When my job ended in 2014, I found myself at a crossroads in my life. At first, I set about becoming a carer for my grandmother but, after she passed away suddenly, I again felt lost. It was only through a chance encounter with my local college, who were recruiting at my local supermarket, did I realise that I could do something I had wanted to do for a long time. I had worked as a secretary since I was sixteen years old as it was not seen as appropriate by my careers’ advisor for a “valleys girl” to go to University; that was something the boys did in my school. So, when the opportunity came to gain a degree in a subject close to my heart, I grasped it with both hands. After a year in college, I was accepted to USW with an offer to study history. During the three years of my undergraduate study, I made amazing friends and found that I was more capable than I thought I was.
My final-year dissertation concentrated on the anti-war protests in Vietnam, thus blending my love of social movements and the sixties. However, it was during my second and third year that I took the Women in Modern Britain module and found myself increasingly drawn into the area of gender studies, feminism and women’s experiences. With a BA History Degree and Post-Graduate Diploma under my belt, I applied to research for a PhD.
When it came to my PhD, I decided to build on the research already undertaken concerning the women’s involvement in the miners’ strike of 1984-1985. After a few discussions with my supervisors, Dr Rachel Lock-Lewis and Dr Christopher Hill, it was decided that the thesis would concentrate on the South Wales Valleys. This is one of the largest coalfields in Britain and the thesis will trace the lives of the women involved and how the strike impacted their attitudes and ambitions. My first task has been to read the research findings and work that has already been published on the women’s involvement, which has provided a context for my own research and findings, together with identifying and locating primary sources for my research. The circumstances of lockdown however have made it impossible to visit the crucial archives in which these all-important pieces of the past are safely kept. I have however, soldiered on with collecting new oral testimonies from the women involved.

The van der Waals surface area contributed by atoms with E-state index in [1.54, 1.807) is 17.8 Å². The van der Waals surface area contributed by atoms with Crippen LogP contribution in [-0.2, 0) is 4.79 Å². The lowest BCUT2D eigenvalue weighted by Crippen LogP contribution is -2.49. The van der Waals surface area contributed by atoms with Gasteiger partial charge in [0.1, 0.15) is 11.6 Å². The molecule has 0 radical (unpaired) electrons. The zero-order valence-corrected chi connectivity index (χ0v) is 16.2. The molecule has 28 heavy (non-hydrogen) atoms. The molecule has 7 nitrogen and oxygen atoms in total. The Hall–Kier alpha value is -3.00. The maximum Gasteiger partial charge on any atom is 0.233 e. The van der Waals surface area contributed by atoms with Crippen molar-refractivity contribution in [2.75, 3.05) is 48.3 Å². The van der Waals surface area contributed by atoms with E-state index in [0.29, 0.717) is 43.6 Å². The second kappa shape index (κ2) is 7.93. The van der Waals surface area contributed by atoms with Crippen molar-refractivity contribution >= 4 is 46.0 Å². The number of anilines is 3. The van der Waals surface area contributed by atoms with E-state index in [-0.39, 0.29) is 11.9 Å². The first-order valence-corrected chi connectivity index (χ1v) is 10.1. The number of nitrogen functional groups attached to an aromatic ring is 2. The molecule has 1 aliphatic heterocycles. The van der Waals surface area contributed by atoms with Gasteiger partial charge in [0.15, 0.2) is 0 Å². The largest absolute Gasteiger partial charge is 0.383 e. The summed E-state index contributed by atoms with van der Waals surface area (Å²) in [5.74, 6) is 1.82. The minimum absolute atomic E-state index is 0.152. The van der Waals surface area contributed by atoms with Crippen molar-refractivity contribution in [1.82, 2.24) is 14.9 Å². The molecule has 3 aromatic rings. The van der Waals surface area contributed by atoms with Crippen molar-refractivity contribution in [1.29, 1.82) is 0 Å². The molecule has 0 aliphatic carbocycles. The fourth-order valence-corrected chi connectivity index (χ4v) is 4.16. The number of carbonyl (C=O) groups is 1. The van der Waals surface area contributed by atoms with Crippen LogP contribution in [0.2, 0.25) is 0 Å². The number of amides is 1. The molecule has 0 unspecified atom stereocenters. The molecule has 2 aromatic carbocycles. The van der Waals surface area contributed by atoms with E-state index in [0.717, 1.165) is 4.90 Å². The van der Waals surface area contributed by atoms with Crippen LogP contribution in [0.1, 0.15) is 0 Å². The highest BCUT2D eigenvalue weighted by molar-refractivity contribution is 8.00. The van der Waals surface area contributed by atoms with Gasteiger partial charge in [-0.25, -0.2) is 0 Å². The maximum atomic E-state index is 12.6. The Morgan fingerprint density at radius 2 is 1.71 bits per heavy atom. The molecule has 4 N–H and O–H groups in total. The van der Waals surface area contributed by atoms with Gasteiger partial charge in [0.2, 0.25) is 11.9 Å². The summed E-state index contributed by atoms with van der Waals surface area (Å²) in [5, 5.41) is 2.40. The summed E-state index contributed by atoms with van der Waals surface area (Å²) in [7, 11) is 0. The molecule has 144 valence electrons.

The interviews I have conducted so far are with women who are keen to get their stories heard. Those I have spoken to either entered the workplace or education after the strike such as Sian James, who became an MP, although a small minority were already in paid employment before the strike. However, despite some of the women wanting to get their stories across, it seems that other simply do not want to relieve their experiences; they prefer to keep the strike in the past or simply believe that they have nothing to contribute as they feel their lives are not that interesting or important. Others feel that it was their husbands who have the stories to tell as they were the miners who went through the strike and the women just did their duty to support them. The testimonies I have collected so far show that all the stories from the women who went through the strike are unique as everyone had that experience that no one else had. I believe that the women’s voices should be heard and that’s what I want to achieve with my thesis.